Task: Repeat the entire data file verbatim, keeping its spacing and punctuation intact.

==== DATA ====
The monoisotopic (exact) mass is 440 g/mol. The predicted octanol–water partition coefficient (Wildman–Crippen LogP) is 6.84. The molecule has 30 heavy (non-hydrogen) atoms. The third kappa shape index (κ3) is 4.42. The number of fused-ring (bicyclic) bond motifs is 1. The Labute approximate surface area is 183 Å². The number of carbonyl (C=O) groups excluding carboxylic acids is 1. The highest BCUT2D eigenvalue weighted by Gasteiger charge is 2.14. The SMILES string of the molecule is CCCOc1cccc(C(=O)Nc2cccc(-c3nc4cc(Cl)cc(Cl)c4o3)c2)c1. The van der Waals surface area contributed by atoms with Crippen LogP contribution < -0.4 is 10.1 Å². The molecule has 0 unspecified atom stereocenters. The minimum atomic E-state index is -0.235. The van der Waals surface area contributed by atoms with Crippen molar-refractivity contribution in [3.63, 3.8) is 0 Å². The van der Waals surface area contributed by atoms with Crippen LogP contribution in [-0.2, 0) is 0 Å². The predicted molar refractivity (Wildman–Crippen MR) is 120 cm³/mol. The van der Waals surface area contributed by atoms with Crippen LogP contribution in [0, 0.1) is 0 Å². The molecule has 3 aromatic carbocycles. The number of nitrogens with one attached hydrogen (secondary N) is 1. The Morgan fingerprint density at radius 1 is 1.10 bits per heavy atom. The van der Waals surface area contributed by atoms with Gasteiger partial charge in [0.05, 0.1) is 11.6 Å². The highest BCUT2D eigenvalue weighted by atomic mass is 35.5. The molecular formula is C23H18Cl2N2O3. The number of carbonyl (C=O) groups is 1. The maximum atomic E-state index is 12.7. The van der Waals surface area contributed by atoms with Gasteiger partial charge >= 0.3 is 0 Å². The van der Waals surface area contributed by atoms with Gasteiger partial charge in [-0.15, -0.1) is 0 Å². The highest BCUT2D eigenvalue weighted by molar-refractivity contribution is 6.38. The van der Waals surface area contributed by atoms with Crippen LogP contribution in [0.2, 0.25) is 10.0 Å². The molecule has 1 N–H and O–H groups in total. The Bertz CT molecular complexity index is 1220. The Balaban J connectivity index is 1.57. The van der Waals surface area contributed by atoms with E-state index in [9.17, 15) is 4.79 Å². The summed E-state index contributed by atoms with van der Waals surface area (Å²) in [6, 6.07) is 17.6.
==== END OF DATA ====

The monoisotopic (exact) mass is 440 g/mol. The predicted octanol–water partition coefficient (Wildman–Crippen LogP) is 6.84. The molecule has 30 heavy (non-hydrogen) atoms. The third kappa shape index (κ3) is 4.42. The number of fused-ring (bicyclic) bond motifs is 1. The Labute approximate surface area is 183 Å². The number of carbonyl (C=O) groups excluding carboxylic acids is 1. The highest BCUT2D eigenvalue weighted by Gasteiger charge is 2.14. The SMILES string of the molecule is CCCOc1cccc(C(=O)Nc2cccc(-c3nc4cc(Cl)cc(Cl)c4o3)c2)c1. The van der Waals surface area contributed by atoms with Crippen LogP contribution < -0.4 is 10.1 Å². The molecule has 0 unspecified atom stereocenters. The minimum atomic E-state index is -0.235. The van der Waals surface area contributed by atoms with Crippen molar-refractivity contribution in [3.63, 3.8) is 0 Å². The van der Waals surface area contributed by atoms with Crippen LogP contribution in [-0.2, 0) is 0 Å². The predicted molar refractivity (Wildman–Crippen MR) is 120 cm³/mol. The van der Waals surface area contributed by atoms with Crippen LogP contribution in [0, 0.1) is 0 Å². The molecule has 3 aromatic carbocycles. The number of nitrogens with one attached hydrogen (secondary N) is 1. The Morgan fingerprint density at radius 1 is 1.10 bits per heavy atom. The van der Waals surface area contributed by atoms with Gasteiger partial charge in [0.05, 0.1) is 11.6 Å². The highest BCUT2D eigenvalue weighted by atomic mass is 35.5. The molecular formula is C23H18Cl2N2O3. The number of carbonyl (C=O) groups is 1. The maximum atomic E-state index is 12.7. The van der Waals surface area contributed by atoms with Gasteiger partial charge >= 0.3 is 0 Å². The van der Waals surface area contributed by atoms with Gasteiger partial charge in [-0.15, -0.1) is 0 Å². The highest BCUT2D eigenvalue weighted by molar-refractivity contribution is 6.38. The van der Waals surface area contributed by atoms with Crippen LogP contribution in [0.2, 0.25) is 10.0 Å². The molecule has 1 N–H and O–H groups in total. The Bertz CT molecular complexity index is 1220. The Balaban J connectivity index is 1.57. The van der Waals surface area contributed by atoms with E-state index in [9.17, 15) is 4.79 Å². The summed E-state index contributed by atoms with van der Waals surface area (Å²) in [6, 6.07) is 17.6.